Treasures in the Attic: NH reader's Munkacsy painting not an original

This is a pretty picture with an ugly problem — the image was secured in the frame with wooden slats that produce acid, which eats away at paper.

DEAR HELAINE AND JOE: I am hoping you may know a little something about an old portrait I have. It was left to me by my great-aunt.

— Thank you. G. A., New Hampshire

Treasures in your Attic sig

DEAR G. A.: The first thing we want to say — and really the reason why we are answering this letter — is the last photograph supplied by G. A. shows the piece was secured in the frame using wooden slats, probably thin pieces of pine board.

This is a huge problem! The wood produces acid, and the acid eats away at the paper on which the image was made. We cannot see any obvious problems in the photographs, but the wooden backs need to be replaced immediately — or failing that, a barrier of acid-free paper needs to be placed between the wooden slats and the picture.

This is not just a problem for G. A.’s picture. Many homes have antique pictures held in frames with wooden slats, and the wood inevitably causes problems. With every tick of the clock, damage is being done. This issue needs to be addressed with some immediacy.

Now, dismounting our soapbox, we want to say sometimes it is better to be lucky than smart. All we could read of the artist’s signature was “Mun,” possibly “Munk,” so we went fishing and discovered (much to our personal amazement) the artist’s name was Mihaly Munkacsy, a Hungarian-born artist of some note.

He was born Michael von Lieb in Munkacs, Ukraine, in 1844 (Hungary at the time), and later took his artistic pseudonym (Mihaly Munkacsy or Mihaly de Munkacsy) from his place of birth. He studied in Hungary, Austria and Germany and settled in Paris after visiting the Exposition Universelle in 1867. He became known for his large biblically themed works and genre paintings.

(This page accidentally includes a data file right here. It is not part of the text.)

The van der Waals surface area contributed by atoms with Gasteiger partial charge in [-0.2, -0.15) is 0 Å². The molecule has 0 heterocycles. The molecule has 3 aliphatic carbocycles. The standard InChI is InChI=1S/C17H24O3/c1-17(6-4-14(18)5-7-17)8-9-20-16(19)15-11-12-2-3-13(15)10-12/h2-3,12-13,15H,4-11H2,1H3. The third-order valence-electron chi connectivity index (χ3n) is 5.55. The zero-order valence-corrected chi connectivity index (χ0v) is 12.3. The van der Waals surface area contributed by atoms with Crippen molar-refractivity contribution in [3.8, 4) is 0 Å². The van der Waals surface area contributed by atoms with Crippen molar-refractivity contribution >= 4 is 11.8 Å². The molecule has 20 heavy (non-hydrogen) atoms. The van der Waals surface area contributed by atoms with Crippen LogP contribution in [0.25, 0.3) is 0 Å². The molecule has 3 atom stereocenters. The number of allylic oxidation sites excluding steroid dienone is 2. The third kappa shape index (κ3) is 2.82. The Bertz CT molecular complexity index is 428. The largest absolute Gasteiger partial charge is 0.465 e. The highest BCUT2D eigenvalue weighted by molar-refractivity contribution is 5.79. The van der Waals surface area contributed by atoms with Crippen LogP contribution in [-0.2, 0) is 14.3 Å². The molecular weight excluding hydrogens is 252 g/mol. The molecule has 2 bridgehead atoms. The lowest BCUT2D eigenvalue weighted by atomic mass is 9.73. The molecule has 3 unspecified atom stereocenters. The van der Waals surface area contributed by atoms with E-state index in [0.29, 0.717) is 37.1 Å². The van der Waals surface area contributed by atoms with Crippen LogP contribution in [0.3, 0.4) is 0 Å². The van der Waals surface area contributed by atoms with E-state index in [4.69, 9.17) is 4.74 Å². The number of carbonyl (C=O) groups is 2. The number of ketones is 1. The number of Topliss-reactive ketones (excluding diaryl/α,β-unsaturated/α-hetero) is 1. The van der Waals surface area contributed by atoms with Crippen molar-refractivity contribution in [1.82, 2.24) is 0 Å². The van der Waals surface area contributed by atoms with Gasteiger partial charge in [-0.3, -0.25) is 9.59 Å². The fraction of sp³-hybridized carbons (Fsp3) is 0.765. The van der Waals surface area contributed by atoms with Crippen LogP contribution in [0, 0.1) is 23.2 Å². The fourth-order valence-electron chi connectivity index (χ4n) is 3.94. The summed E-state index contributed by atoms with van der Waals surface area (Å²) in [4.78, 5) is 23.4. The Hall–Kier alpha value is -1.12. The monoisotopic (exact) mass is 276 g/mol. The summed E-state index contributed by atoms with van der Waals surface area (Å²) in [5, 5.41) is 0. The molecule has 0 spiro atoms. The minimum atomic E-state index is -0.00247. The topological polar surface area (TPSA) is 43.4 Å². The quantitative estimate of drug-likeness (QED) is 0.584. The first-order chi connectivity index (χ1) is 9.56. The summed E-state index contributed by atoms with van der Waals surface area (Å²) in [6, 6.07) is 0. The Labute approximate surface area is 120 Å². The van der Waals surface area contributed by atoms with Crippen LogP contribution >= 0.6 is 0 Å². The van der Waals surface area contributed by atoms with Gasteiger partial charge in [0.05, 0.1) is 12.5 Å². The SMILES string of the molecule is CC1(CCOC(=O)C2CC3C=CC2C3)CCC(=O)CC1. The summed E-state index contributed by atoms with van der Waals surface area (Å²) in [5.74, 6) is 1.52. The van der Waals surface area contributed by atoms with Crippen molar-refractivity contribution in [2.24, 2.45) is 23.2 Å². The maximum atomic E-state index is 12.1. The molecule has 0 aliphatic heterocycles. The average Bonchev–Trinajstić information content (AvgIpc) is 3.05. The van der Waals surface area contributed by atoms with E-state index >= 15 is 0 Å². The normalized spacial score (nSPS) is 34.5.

What G. A. owns is one of his genre pictures, not a portrait. A genre painting typically portrays scenes of everyday life. This is one of Munkacsy’s so-called “salon paintings,” which portrays lavishly furnished rooms with well-to-do people going about their daily lives.

G. A.’s image is titled “Baby’s Visitors” and is dated 1879. This example, however, is a print or etching, not an original. When we magnified the artist’s signature, we noticed an embossing that appeared to read (in part) “Coloured By....” This suggests the piece was hand-colored, probably in Europe because of the spelling. Munkacsy died in 1900 in a German mental hospital near Bonn. He had depression and syphilis.

The print is an interesting image, but we cannot know how damaged it is from the acid in the wooden back, and G. A. failed to tell us the size, so we have to speculate. Etching of similar Munkacsy salon images in poor condition have sold at auction for as little as $30, but they were also hand signed by the artist. G. A. should check below the mat to see if her image is in fact signed by Munkacsy. But even if it is, the value is likely less than $100 at retail.

Helaine Fendelman and Joe Rosson are authors of books on antiques. If you have an item you’d like to know more about, contact them at Joe Rosson, 2504 Seymour Ave., Knoxville, TN 37917 or at treasures@knology.net. If you’d like your question to be considered for the column, include a high-resolution, in-focus photo.